III. The Grievance System

         The IDOC has an Offender Grievance Process (“OGP”) through which inmates, including those at WVCF, can grieve issues related to their conditions of confinement, such as the claims at issue here. The OGP in effect at all times relevant to this action consisted of three stages: the informal grievance stage, the filing of a formal grievance, and the filing of a grievance appeal. The OGP is complete, and all administrative remedies are fully exhausted, once the inmate has received a response to his grievance appeal. Grievances must be filed timely, or good cause shown otherwise, in order to comply with the grievance process. Dkt. No. 41-2 (IDOC Offender Grievance Process).

         IV. Evidence and Discussion

         Defendants submit the majority of their evidence through the affidavit of Teresa Littlejohn, the WVCF grievance specialist. Dkt. No. 41-1. She was responsible for entering offender grievances and responses thereto into IDOC's grievance tracking system and is the custodian of grievance records at WVCF. Id. Ms. Littlejohn reviewed the grievance records for Mr. Schwartz while he was incarcerated at WVCF. Id. These records show that Mr. Schwartz submitted an informal grievance on July 12, 2017, concerning the February 14 incident. Id. In this informal grievance he complained that defendant Riggs and the medical staff injected him with two doses of Narcan which has in turn caused him subsequent problems. Dkt. No. 41-3. The informal grievance was responded to on July 19, 2017, by the medical staff, saying the medical staff “did nothing wrong.” Id. Mr. Schwartz signed section 4 of the informal grievance form on July 21, 2017, indicating his disagreement with the findings. Id. This lawsuit was filed on July 20, 2017, one day before Mr. Schwartz signed his disagreement with the informal grievance.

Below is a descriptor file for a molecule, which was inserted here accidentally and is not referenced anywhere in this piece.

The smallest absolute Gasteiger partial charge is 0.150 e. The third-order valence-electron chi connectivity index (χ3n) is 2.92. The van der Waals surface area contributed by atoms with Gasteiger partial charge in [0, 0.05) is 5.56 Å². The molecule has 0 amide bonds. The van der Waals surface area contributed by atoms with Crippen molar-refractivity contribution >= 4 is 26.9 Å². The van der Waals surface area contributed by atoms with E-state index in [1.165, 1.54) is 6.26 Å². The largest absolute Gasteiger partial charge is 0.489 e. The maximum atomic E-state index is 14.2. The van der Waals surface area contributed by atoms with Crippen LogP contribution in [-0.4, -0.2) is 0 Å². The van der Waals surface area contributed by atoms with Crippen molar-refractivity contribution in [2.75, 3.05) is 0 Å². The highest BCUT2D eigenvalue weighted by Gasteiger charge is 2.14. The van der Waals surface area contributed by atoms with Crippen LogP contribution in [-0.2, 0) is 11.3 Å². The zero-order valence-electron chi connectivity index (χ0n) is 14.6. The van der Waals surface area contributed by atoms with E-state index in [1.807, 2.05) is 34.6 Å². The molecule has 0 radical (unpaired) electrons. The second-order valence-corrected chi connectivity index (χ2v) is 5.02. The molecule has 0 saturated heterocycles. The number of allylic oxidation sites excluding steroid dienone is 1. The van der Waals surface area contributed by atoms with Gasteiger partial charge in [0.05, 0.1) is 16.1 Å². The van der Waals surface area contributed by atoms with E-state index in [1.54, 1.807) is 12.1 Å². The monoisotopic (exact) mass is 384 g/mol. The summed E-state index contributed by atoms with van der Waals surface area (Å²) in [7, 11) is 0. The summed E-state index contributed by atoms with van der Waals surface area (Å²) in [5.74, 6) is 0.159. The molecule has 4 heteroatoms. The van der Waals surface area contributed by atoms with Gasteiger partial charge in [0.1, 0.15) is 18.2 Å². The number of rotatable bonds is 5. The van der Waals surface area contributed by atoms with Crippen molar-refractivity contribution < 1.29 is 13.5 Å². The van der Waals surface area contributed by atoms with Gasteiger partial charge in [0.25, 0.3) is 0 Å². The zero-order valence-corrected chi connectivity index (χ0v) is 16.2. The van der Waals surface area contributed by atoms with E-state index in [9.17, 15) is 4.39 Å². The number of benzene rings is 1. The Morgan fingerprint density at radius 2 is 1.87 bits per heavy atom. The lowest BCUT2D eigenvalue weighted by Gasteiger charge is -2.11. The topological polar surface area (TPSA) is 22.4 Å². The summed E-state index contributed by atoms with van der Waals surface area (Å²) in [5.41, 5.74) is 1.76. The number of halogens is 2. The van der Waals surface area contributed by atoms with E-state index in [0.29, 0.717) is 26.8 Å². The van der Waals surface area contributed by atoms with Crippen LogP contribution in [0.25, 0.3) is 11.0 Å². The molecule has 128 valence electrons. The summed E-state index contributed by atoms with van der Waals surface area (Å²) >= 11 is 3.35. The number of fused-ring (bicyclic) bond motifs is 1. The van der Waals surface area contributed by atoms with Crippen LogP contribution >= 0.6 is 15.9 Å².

Pursuant to the OGP, Mr. Schwartz's next grievance step was to initiate a formal grievance within a certain time after the denial of the informal grievance. Dkt. No. 41-2, § X.B. Mr. Schwartz signed his formal grievance on August 10, 2017. Dkt. No. 41-3, p. 3. Ms. Littlejohn returned the formal grievance to Mr. Schwartz for being untimely, id. at p. 2, but it is not clear whether it was untimely from the date of the February 14 incident or the denial of the July 12 informal grievance. Mr. Schwartz did not attempt an appeal or take any further actions to explain the delays in submitting his grievances. The formal grievance attempt, dated August 10, 2017, was made three weeks after this lawsuit was filed.

         In his response to defendants' motion, Mr. Schwartz asserts that he took his grievance as far as he could. Dkt. No. 43. He asserts that he kept trying to mail the grievance form to the Central Office but that Ms. Littlejohn kept returning it back to him. Id. at p. 5. As to the initial delay in filing his informal grievance, Mr. Schwartz asserts that after the February 14, 2017, incident he was placed on suicide ...